Despite loss to Rancho Bernardo, swimmers maintain excitement for season

Lucy Sullivan, Opinions Editor

Chloe Fisher (11), Sayra Owens (12), and Kaia Wong (11) dive into the pool for the 100-yard freestyle. Photo by Lucy Sullivan.

The air was thick with chlorine and flecks of water as swimmers with black sharpie event numbers on their wrists broke the surface of the pool and began their event. At last,  some sense of normalcy had returned.

After almost a year of not having any meets, the swim team has begun their official season, and is competing again.

Swim and Dive had their third official meet against Rancho Bernardo (RB) at the RB pool on March 18, with a girls loss (104-81) and a boys loss (93-74).

Like many swimmers, Ally Diep (11) has experienced pre-race anxiety in the pastbut she felt more nervous than usual before the meet at RB. The uncertainty of the COVID-19-modified season comes with a new set of worries.

“This whole season has me feeling really up and down; I’m so hyped that we even have a season, but I know that it might be dangerous and could be shut down at any given time,” Diep said. “There are mixed emotions before any meet, but especially now, I find myself feeling way more jittery.” 

Despite her nerves, Diep won the 500-yard freestyle, an event that she wasn’t originally planning on participating in.

“One of our 500 swimmers got stung by a bee, so I took her spot in the 500 [free],” she said. “I actually did pretty well, [I] think it was a combination of the adrenaline from running around rearranging events and getting the chance to race Lily Andreani, one of my teammates.”

Unlike Diep, Kaia Wong (11) wasn’t feeling terribly nervous before she swam her event, the 100-yard butterfly.

The 100 fly is infamous for being skillfully difficult as well as physically draining, but Wong was up for the challenge.

“I’ve been swimming the 100 fly since I was [on a] club [team],” Wong said, “so it’s not something I’m unprepared for.”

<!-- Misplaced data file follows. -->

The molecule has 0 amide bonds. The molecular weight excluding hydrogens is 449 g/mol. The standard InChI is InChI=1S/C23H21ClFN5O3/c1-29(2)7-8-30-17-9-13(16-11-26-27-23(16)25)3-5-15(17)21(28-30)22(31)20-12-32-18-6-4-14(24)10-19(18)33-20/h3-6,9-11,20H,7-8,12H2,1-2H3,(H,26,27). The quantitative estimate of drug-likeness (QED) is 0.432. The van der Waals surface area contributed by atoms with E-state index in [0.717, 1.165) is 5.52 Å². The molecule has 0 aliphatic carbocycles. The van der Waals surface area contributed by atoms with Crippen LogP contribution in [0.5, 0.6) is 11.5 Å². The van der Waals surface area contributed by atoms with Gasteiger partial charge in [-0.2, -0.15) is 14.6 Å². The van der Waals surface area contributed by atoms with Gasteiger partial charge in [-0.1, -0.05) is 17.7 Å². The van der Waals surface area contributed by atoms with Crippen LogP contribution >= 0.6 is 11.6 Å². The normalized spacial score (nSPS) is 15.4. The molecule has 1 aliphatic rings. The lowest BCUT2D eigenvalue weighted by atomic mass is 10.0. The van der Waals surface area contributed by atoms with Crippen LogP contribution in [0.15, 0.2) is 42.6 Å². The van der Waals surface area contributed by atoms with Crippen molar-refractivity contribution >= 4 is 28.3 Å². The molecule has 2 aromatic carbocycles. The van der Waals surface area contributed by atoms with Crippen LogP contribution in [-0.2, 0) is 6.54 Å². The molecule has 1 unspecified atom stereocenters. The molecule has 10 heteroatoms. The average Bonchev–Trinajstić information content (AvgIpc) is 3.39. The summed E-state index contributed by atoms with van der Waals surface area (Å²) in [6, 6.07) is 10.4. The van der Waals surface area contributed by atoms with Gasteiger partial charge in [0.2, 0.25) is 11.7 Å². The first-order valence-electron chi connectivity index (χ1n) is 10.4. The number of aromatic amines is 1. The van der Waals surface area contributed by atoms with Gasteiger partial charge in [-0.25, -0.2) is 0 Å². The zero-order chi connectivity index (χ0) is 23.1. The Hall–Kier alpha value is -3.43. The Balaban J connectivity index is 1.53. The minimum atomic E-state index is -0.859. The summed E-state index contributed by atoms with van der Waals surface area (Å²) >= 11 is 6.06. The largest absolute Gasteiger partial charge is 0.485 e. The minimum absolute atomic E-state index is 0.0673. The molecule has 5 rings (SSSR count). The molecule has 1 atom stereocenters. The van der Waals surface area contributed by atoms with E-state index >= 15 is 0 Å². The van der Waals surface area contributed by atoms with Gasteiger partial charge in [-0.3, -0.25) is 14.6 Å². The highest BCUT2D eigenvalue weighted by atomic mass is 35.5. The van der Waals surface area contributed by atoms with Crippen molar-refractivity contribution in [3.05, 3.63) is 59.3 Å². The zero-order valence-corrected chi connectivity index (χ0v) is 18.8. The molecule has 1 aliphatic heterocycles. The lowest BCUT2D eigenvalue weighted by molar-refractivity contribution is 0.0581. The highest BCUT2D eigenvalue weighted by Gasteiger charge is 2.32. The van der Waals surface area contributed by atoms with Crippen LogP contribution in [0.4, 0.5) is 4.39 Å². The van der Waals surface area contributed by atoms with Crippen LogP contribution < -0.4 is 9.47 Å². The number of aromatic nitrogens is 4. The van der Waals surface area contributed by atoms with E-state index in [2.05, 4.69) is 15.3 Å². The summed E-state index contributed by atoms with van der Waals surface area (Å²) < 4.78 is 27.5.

As the 100 fly drew closer, she occupied herself spending time with teammates, an experience often taken for granted pre-COVID, but her drive for competition ensured that she was ready and excited for her event.

“Being able to have meets for swim really just made me realize how much I enjoy getting out there and participating in some type of competition,” she said. 

In a close race, she placed second, breaking her previous personal record with a time of 1:04:53.

Wong credits fierce competition on RB’s part as having played a role in her success.

“The club swimmers all know each other, so we knew that the girl I was racing from RB was really good,” she said, “I think having her as competition really did push me.”

Noah Rooney (11) swims the 100- yard butterfly at Rancho Bernardo, March 18. Photo by Lucy Sullivan.

Finally returning to what he loves, Nolan Nguyen (11) scored a win for the boys team in the 100-yard freestyle with a time of 51:46.

During his race, Nguyen said he felt good, but despite his win, he felt that there was room for improvement.

“I felt very zen,” Nguyen said. “I kind of let all of life go and live[d] in the moment to focus on that one thing, [but] after, I felt I could do better. I felt that I could for sure go faster than what I swam [and told] myself next time go fast and don’t [have] any regrets.”

Despite uncertainty about the possibility of a CIF meet, the team is making most of the season that they have. 

“I hope we can make it a memorable and exciting one, especially for our freshmen and seniors,” Diep said. “It’s alright if we don’t get to have a huge, over-the-top championship, as long as we have fun and make some memories along the way.”